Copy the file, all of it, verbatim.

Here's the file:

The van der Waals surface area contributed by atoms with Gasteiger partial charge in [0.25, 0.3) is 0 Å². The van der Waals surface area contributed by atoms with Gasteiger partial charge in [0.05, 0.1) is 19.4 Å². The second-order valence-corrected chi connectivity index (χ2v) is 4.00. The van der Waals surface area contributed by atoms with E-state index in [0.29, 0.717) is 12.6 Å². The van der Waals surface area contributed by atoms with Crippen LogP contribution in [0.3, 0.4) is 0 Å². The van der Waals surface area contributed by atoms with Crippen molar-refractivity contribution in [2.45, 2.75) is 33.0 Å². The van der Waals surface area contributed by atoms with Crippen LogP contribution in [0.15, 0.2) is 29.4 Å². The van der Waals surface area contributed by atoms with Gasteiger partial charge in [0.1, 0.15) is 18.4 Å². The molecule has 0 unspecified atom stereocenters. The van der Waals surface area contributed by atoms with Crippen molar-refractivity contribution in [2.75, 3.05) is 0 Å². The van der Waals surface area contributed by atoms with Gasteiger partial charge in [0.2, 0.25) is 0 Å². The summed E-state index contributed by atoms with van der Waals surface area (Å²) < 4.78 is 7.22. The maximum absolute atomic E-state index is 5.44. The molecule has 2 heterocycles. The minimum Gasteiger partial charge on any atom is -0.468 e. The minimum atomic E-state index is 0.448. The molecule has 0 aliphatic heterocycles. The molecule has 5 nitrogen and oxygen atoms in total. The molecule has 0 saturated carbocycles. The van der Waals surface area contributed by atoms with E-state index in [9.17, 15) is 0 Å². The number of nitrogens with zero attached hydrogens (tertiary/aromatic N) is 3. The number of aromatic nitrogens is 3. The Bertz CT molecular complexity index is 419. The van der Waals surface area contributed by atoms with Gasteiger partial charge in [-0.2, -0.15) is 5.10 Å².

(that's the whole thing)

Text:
The van der Waals surface area contributed by atoms with Gasteiger partial charge in [0.25, 0.3) is 0 Å². The van der Waals surface area contributed by atoms with Gasteiger partial charge in [0.05, 0.1) is 19.4 Å². The second-order valence-corrected chi connectivity index (χ2v) is 4.00. The van der Waals surface area contributed by atoms with E-state index in [0.29, 0.717) is 12.6 Å². The van der Waals surface area contributed by atoms with Crippen LogP contribution in [0.3, 0.4) is 0 Å². The van der Waals surface area contributed by atoms with Crippen molar-refractivity contribution in [2.45, 2.75) is 33.0 Å². The van der Waals surface area contributed by atoms with Crippen LogP contribution in [0.15, 0.2) is 29.4 Å². The van der Waals surface area contributed by atoms with Gasteiger partial charge in [0.1, 0.15) is 18.4 Å². The molecule has 0 unspecified atom stereocenters. The van der Waals surface area contributed by atoms with Crippen molar-refractivity contribution in [2.75, 3.05) is 0 Å². The van der Waals surface area contributed by atoms with Gasteiger partial charge in [0.2, 0.25) is 0 Å². The summed E-state index contributed by atoms with van der Waals surface area (Å²) < 4.78 is 7.22. The maximum absolute atomic E-state index is 5.44. The molecule has 2 heterocycles. The minimum Gasteiger partial charge on any atom is -0.468 e. The minimum atomic E-state index is 0.448. The molecule has 0 aliphatic heterocycles. The molecule has 5 nitrogen and oxygen atoms in total. The molecule has 0 saturated carbocycles. The van der Waals surface area contributed by atoms with E-state index in [9.17, 15) is 0 Å². The number of nitrogens with zero attached hydrogens (tertiary/aromatic N) is 3. The number of aromatic nitrogens is 3. The Bertz CT molecular complexity index is 419. The van der Waals surface area contributed by atoms with Gasteiger partial charge in [-0.2, -0.15) is 5.10 Å².